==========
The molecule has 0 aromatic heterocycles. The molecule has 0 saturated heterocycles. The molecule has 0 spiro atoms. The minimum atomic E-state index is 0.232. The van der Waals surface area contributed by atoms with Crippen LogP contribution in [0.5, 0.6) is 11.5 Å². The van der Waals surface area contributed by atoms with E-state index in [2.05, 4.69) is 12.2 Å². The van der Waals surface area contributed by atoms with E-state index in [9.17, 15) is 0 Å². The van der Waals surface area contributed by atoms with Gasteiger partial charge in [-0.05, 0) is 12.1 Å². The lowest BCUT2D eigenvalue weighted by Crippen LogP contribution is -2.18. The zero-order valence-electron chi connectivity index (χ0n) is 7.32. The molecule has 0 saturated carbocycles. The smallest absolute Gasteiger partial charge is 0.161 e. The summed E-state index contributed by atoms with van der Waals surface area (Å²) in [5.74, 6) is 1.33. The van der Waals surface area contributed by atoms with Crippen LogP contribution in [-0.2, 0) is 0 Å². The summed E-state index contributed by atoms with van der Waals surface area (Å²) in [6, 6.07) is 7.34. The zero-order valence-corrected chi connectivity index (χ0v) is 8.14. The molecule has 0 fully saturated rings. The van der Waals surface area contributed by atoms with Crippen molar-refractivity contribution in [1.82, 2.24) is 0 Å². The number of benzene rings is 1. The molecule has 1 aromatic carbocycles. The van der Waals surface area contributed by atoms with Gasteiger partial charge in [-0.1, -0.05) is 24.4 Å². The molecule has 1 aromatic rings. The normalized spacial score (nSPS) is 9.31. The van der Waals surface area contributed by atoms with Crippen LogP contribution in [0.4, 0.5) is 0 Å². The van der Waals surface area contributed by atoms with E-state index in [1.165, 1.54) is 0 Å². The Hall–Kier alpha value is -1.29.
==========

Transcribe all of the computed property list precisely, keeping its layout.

The molecule has 0 aromatic heterocycles. The molecule has 0 saturated heterocycles. The molecule has 0 spiro atoms. The minimum atomic E-state index is 0.232. The van der Waals surface area contributed by atoms with Crippen LogP contribution in [0.5, 0.6) is 11.5 Å². The van der Waals surface area contributed by atoms with E-state index in [2.05, 4.69) is 12.2 Å². The van der Waals surface area contributed by atoms with E-state index in [9.17, 15) is 0 Å². The van der Waals surface area contributed by atoms with Gasteiger partial charge in [-0.05, 0) is 12.1 Å². The lowest BCUT2D eigenvalue weighted by Crippen LogP contribution is -2.18. The zero-order valence-electron chi connectivity index (χ0n) is 7.32. The molecule has 0 saturated carbocycles. The smallest absolute Gasteiger partial charge is 0.161 e. The summed E-state index contributed by atoms with van der Waals surface area (Å²) in [5.74, 6) is 1.33. The van der Waals surface area contributed by atoms with Crippen LogP contribution in [-0.2, 0) is 0 Å². The summed E-state index contributed by atoms with van der Waals surface area (Å²) in [6, 6.07) is 7.34. The zero-order valence-corrected chi connectivity index (χ0v) is 8.14. The molecule has 0 fully saturated rings. The van der Waals surface area contributed by atoms with Crippen molar-refractivity contribution in [1.82, 2.24) is 0 Å². The number of benzene rings is 1. The molecule has 1 aromatic carbocycles. The van der Waals surface area contributed by atoms with Gasteiger partial charge in [-0.1, -0.05) is 24.4 Å². The molecule has 1 aromatic rings. The normalized spacial score (nSPS) is 9.31. The van der Waals surface area contributed by atoms with Crippen LogP contribution in [0.4, 0.5) is 0 Å². The van der Waals surface area contributed by atoms with E-state index in [1.165, 1.54) is 0 Å². The Hall–Kier alpha value is -1.29.